Chapter 13. Central Bank

Chapter 13. Central Bank. By means of studying, this chapter students will be able to learn about the role of Central Bank as a guardian and its contribution to the economy, business, agriculture and industry and they can realize the relationship between Central Bank and Government. In this chapter, a concept also has given on the different levels of banking management and their responsibilities.

Chapter 13. Central Bank

Chapter 13. Central Bank

Chapter 13. Central Bank

Chapter 13. Central Bank

It was the time of the 17th century, different kinds of banks were evolved in different regions; thus the money market controlling activity became the most important activity. From this realization, Central Bank was established. This bank couldn’t leave the money market in the own way rather it was liable to control the money market Mechanism. At the very beginning of civilization, Central Bank used to doing its responsibilities in currency circulation, money supply, and credit control. Different economist has given the definition of Central Bank in different ways.

By far the most visible and obvious power of many modern central banks is to influence market interest rates; contrary to popular belief, they rarely “set” rates to a fixed number. Although the mechanism differs from country to country, most use a similar mechanism based on a central bank’s ability to create as much fiat money as required.

The mechanism to move the market towards a ‘target rate’ (whichever specific rate is used) is generally to lend money or borrow money in theoretically unlimited quantities until the targeted market rate is sufficiently close to the target. Central banks may do so by lending money to and borrowing money from (taking deposits from) a limited number of qualified banks, or by purchasing and selling bonds.

As an example of how this functions, the Bank of Canada sets a target overnight rate and a band of plus or minus 0.25%. Qualified banks borrow from each other within this band, but never above or below, because the central bank will always lend to them at the top of the band, and take deposits at the bottom of the band; in principle, the capacity to borrow and lend at the extremes of the band are unlimited.[9] Other central banks use similar mechanisms.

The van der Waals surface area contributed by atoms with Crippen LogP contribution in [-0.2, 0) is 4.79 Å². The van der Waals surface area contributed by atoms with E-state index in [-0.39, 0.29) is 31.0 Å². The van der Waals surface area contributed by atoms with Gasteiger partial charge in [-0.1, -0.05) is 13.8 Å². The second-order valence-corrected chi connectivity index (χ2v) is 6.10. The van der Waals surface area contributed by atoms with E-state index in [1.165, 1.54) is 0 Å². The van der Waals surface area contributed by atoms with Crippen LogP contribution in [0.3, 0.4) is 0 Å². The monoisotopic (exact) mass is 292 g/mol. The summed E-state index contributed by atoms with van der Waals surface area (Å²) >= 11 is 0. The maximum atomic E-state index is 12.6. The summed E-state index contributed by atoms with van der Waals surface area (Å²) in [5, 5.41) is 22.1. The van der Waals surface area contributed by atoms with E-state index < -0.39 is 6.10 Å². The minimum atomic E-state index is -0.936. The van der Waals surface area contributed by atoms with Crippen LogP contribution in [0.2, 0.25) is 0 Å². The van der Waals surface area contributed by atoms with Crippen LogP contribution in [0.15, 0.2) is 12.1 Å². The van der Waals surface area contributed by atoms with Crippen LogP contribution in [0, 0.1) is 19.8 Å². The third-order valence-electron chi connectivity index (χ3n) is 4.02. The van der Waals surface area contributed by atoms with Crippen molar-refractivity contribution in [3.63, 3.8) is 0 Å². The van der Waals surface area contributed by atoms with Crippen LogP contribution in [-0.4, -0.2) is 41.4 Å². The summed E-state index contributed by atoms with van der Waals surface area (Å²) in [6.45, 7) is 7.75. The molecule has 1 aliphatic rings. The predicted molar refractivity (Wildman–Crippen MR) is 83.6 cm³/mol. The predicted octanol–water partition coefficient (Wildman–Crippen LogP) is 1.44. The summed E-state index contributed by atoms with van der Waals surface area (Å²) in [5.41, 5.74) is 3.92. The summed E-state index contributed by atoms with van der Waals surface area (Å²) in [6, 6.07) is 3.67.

The target rates are generally short-term rates. The actual rate that borrowers and lenders receive on the market will depend on (perceived) credit risk, maturity and other factors. For example, a central bank might set a target rate for overnight lending of 4.5%, but rates for (equivalent risk) five-year bonds might be 5%, 4.75%, or, in cases of inverted yield curves, even below the short-term rate. Many central banks have one primary “headline” rate that is quoted as the “central bank rate”. In practice, they will have other tools and rates that are used, but only one that is rigorously targeted and enforced.

“The rate at which the central bank lends money can indeed be chosen at will by the central bank; this is the rate that makes the financial headlines.” Henry C.K. Liu explains further that “the U.S. central-bank lending rate is known as the Fed funds rate. The Fed sets a target for the fed funds rate, which is Open Market Committee tries to match by lending or borrowing in the money market … a fiat money system set by command of the central bank.

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Chapter 13. Central Bank

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